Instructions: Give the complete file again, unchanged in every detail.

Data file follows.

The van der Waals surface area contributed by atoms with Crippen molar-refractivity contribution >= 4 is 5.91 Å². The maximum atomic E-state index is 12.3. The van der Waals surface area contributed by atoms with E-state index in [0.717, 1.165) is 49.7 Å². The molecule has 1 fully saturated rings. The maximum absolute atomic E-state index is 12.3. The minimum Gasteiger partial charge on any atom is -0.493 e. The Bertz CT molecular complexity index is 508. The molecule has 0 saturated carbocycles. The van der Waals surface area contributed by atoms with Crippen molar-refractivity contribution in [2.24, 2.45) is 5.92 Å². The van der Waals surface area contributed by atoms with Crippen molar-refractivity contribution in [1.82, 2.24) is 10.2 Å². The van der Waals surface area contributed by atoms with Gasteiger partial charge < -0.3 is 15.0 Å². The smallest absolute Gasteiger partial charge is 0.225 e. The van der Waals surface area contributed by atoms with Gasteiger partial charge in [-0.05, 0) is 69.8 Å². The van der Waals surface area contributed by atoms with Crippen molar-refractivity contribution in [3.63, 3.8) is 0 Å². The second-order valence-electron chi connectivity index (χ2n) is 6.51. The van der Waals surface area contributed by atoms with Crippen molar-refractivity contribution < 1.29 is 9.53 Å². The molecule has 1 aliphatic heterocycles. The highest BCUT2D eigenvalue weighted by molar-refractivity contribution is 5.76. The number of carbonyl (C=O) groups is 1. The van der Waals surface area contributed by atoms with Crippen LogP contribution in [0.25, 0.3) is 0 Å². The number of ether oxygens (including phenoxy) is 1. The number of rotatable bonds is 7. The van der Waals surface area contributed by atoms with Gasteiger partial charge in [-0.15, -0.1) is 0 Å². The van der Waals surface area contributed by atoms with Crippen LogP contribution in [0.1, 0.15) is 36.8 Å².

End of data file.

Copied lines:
The van der Waals surface area contributed by atoms with Crippen molar-refractivity contribution >= 4 is 5.91 Å². The maximum atomic E-state index is 12.3. The van der Waals surface area contributed by atoms with E-state index in [0.717, 1.165) is 49.7 Å². The molecule has 1 fully saturated rings. The maximum absolute atomic E-state index is 12.3. The minimum Gasteiger partial charge on any atom is -0.493 e. The Bertz CT molecular complexity index is 508. The molecule has 0 saturated carbocycles. The van der Waals surface area contributed by atoms with Crippen molar-refractivity contribution in [2.24, 2.45) is 5.92 Å². The van der Waals surface area contributed by atoms with Crippen molar-refractivity contribution in [1.82, 2.24) is 10.2 Å². The van der Waals surface area contributed by atoms with Gasteiger partial charge < -0.3 is 15.0 Å². The smallest absolute Gasteiger partial charge is 0.225 e. The van der Waals surface area contributed by atoms with Gasteiger partial charge in [-0.05, 0) is 69.8 Å². The van der Waals surface area contributed by atoms with Crippen molar-refractivity contribution in [3.63, 3.8) is 0 Å². The second-order valence-electron chi connectivity index (χ2n) is 6.51. The van der Waals surface area contributed by atoms with Crippen molar-refractivity contribution < 1.29 is 9.53 Å². The molecule has 1 aliphatic heterocycles. The highest BCUT2D eigenvalue weighted by molar-refractivity contribution is 5.76. The number of carbonyl (C=O) groups is 1. The van der Waals surface area contributed by atoms with Crippen LogP contribution in [0.25, 0.3) is 0 Å². The number of ether oxygens (including phenoxy) is 1. The number of rotatable bonds is 7. The van der Waals surface area contributed by atoms with Gasteiger partial charge in [-0.15, -0.1) is 0 Å². The van der Waals surface area contributed by atoms with Crippen LogP contribution in [0.1, 0.15) is 36.8 Å².